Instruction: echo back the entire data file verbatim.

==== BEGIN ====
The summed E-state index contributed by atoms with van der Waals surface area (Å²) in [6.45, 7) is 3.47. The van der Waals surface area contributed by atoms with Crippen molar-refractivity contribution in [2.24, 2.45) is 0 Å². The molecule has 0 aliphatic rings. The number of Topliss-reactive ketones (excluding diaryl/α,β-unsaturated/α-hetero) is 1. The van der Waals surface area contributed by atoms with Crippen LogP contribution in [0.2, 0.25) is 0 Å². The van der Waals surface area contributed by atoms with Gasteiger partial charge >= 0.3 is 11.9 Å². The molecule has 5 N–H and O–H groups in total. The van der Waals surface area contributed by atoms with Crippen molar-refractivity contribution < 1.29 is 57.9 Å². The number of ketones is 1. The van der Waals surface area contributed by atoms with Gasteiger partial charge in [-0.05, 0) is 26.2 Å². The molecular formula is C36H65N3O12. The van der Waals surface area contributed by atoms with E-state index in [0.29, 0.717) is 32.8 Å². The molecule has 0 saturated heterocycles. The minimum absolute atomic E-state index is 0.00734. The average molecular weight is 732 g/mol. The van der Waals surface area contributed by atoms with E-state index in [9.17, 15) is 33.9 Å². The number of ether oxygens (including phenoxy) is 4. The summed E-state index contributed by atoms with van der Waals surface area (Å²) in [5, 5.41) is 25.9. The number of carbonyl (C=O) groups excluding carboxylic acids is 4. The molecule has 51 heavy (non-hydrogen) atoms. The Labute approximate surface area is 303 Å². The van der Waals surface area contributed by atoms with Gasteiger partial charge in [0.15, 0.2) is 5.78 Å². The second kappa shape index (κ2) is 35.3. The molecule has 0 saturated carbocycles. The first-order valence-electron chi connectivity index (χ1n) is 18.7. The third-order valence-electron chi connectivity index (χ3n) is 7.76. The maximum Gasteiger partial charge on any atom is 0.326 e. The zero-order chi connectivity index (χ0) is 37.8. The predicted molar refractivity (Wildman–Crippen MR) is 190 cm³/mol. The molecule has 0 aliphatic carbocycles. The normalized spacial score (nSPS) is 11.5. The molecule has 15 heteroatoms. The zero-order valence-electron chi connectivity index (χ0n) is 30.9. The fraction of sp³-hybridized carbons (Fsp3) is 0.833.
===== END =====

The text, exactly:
The summed E-state index contributed by atoms with van der Waals surface area (Å²) in [6.45, 7) is 3.47. The van der Waals surface area contributed by atoms with Crippen molar-refractivity contribution in [2.24, 2.45) is 0 Å². The molecule has 0 aliphatic rings. The number of Topliss-reactive ketones (excluding diaryl/α,β-unsaturated/α-hetero) is 1. The van der Waals surface area contributed by atoms with Crippen LogP contribution in [0.2, 0.25) is 0 Å². The van der Waals surface area contributed by atoms with Gasteiger partial charge >= 0.3 is 11.9 Å². The molecule has 5 N–H and O–H groups in total. The van der Waals surface area contributed by atoms with Crippen molar-refractivity contribution < 1.29 is 57.9 Å². The number of ketones is 1. The van der Waals surface area contributed by atoms with Gasteiger partial charge in [-0.05, 0) is 26.2 Å². The molecular formula is C36H65N3O12. The van der Waals surface area contributed by atoms with E-state index in [0.29, 0.717) is 32.8 Å². The molecule has 0 saturated heterocycles. The minimum absolute atomic E-state index is 0.00734. The average molecular weight is 732 g/mol. The van der Waals surface area contributed by atoms with E-state index in [9.17, 15) is 33.9 Å². The number of ether oxygens (including phenoxy) is 4. The summed E-state index contributed by atoms with van der Waals surface area (Å²) in [5, 5.41) is 25.9. The number of carbonyl (C=O) groups excluding carboxylic acids is 4. The molecule has 51 heavy (non-hydrogen) atoms. The Labute approximate surface area is 303 Å². The van der Waals surface area contributed by atoms with Gasteiger partial charge in [0.15, 0.2) is 5.78 Å². The second kappa shape index (κ2) is 35.3. The molecule has 0 saturated carbocycles. The first-order valence-electron chi connectivity index (χ1n) is 18.7. The third-order valence-electron chi connectivity index (χ3n) is 7.76. The maximum Gasteiger partial charge on any atom is 0.326 e. The zero-order chi connectivity index (χ0) is 37.8. The predicted molar refractivity (Wildman–Crippen MR) is 190 cm³/mol. The molecule has 0 aliphatic carbocycles. The normalized spacial score (nSPS) is 11.5. The molecule has 15 heteroatoms. The zero-order valence-electron chi connectivity index (χ0n) is 30.9. The fraction of sp³-hybridized carbons (Fsp3) is 0.833.